You Can’t Please Everybody



I am writing a shorter post this time, the 3rd and final post about the Harlem Hellfighters will come soon (not quite done yet), but I wanted to share an interesting story that happened earlier this week.

Last year, I wrote about a big argument I had with my neighbor, a wealthy old lady, about her large tree. After that argument, we never spoke to each other, but I still felt bad about the incident. I am still bitter toward her a little, but I also hoped we could make amends. Last week (a year after our last fight), I contacted them again with a letter, because I was worried that the tree is leaning more and more toward our house, which is dangerous. I made the letter polite and diplomatic, hoping it would give us a chance to forget the past, and start a more positive relationship.

The next day, I ran into the neighbors, and they had received the letter. The husband, an elderly man, said that he understood the problem and would work with me to do something about the tree. I was relieved to hear this. However, the wife talked to me in the same mean, condescending way that she did the last time we got into a fight. Clearly, she hadn’t forgotten our last fight. She was bitter about it, and was still insisting she was right and that she knew a lot more about gardening than me. The husband seemed embarrassed and tried to calm her down, but she didn’t listen.

Fortunately, this time I didn’t lose my temper. Instead, I just said, “I understand, I’m happy to work with you on this,” and I apologized again for the problem last time. She didn’t say a word and just gave me a cold stare.

It was kind of shocking, to be honest. Other neighbors (and her gardener) warned me that she has a domineering personality, and I realized they are right. No wonder her gardener calls her the “boss from hell”. When we fought before, I thought maybe I just misunderstood her, but now I realize that she just really is a mean person and I shouldn’t have antagonized her.

So, I learned an important lesson from this: you can’t please everyone.

You can try to make everyone happy, but someone will still hate you. Maybe they have a good reason, maybe not. To be fair, I started the incident last year, so she has reasons to dislike me, but I was hoping that we could make amends and I was wrong.

But I did sincerely apologize to her and her husband again, so I feel that I tried my best to make amends. If she still hates me, I won’t accept it and I won’t worry about it anymore.

Like the Buddha said in the Dhammapada (法句経, or ダンマパダ for Japanese readers):

81. Just as a solid rock is not shaken by the storm, even so the wise are not affected by praise or blame.


222. He who checks rising anger as a charioteer checks a rolling chariot, him I call a true charioteer. Others only hold the reins.

Every one of us probably meets people that are impossible to deal with. It’s a terrible challenge, but it helps to remember the Buddha’s words.


Author: Doug

A fellow who dwells upon the Pale Blue Dot who spends his days obsessing over things like Buddhism, KPop music, foreign languages, BSD UNIX and science fiction.

6 thoughts on “You Can’t Please Everybody”

  1. I sometimes wonder if “love your neighbors” might be a sort of eleventh commandment. It’s not easy!
    Several years ago, my neighbor got a loud little dog. It’s what I would call Yap Yap lapdog.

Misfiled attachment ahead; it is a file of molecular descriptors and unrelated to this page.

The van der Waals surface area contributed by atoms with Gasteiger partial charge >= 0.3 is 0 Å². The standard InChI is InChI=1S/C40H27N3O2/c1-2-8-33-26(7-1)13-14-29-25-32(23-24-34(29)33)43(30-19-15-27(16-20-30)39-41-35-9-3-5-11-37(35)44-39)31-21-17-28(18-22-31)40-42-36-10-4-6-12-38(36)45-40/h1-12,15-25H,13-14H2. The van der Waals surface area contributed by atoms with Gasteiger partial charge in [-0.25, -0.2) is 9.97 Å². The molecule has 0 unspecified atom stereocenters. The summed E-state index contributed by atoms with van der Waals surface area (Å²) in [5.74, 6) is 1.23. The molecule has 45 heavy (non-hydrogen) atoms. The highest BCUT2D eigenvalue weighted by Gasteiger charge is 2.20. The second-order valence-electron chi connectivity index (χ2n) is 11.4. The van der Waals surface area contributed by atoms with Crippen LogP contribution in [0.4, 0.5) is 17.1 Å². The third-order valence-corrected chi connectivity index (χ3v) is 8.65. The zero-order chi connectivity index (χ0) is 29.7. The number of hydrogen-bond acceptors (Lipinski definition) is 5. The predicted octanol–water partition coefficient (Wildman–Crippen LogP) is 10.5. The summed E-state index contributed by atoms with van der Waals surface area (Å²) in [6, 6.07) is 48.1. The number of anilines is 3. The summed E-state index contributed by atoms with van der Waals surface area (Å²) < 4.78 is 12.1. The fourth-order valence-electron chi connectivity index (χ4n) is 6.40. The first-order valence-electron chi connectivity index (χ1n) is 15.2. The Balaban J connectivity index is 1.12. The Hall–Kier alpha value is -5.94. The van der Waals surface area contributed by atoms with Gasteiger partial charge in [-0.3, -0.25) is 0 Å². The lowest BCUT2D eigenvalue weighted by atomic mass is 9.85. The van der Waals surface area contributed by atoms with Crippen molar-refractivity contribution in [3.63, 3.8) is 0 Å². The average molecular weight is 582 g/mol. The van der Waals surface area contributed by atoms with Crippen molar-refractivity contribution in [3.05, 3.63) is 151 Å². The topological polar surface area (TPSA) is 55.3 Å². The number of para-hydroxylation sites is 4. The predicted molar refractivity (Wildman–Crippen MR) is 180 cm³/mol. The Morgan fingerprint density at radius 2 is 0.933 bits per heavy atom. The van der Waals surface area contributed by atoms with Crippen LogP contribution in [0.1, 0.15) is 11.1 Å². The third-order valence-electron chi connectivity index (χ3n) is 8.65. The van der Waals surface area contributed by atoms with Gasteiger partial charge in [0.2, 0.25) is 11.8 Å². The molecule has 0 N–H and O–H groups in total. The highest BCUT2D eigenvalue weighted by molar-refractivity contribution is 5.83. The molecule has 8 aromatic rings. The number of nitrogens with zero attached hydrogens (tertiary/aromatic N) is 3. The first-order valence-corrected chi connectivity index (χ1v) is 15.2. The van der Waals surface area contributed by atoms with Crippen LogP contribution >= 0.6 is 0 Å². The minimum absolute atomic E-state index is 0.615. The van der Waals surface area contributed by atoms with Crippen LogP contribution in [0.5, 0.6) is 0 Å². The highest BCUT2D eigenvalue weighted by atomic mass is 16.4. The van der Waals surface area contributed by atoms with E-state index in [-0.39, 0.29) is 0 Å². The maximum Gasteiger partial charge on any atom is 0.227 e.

After about a year a second dog of the same variety and loudness appeared.
    When my asked my neighbor about it she said she thought her dog had been barking so much because it was lonely and would be better with a friend.
    My quiet home had turned into a cacophony of now stereo barks.
    Not long later, a third dog appeared.
    As you might imagine, this did not make things any quieter. In fact it got worse.
    Nearly any time I went outside into my yard, one of the dogs would start up and the other two would come join in the noise.
    I tried to reason with my neighbor, and she tried something new. She wrapped the dogs in these electrical collars that would stun and shock the dogs every time they bar. This horrified me. I would hear them out there giving out a bark and then a sad little Yelp as the electrical signals would get them.
    I asked her to take the collars off to be kind to the dogs.
    I decided that instead of talking to the neighbor I might start talking to the dogs. Now, I speak to them kindly to the fence time I pass outside and they are a lot calmer. Instead of seeing them as my enemy, I see them as creatures worthy of some love and attention.
    This approach is helped me be a lot calmer too.
    Vincent Paz


    1. Hello viewpacific,

      Interesting story. I haven’t had to deal with yappy dogs but I’d feel bad too if they had an electric collar.

      In the case of the tree though it’s leaning dangerously toward our side where we sleep at night. The neighbor’s gardener suggested to me to ask it be cut down hence the latest letter.

      I’m not too eager to cut down trees but now it’s become a safety issue so my view on the subject has changed a bit.


  2. She is protecting the tree, which has no voice of its own and which is probably just as old as she is….feminine protectors of life can be fierce in a world where what is sacred is cut down without regard constantly. She is the voice of the tree. See Yume by Akira Kurosawa for more understanding about thr voice of nature acting in people, though mostly we do nret heed it. it is true that the wise are not affected by praise or blame. ” each leaves on the trees Quivers in the wind, wondering which will be the next to go.” -samurai proverb


    1. The tree in question is leaning dangerously toward our house and might fall during a windstorm. I’m not too concerned about the voice of tree where the safety of my family is concerned.


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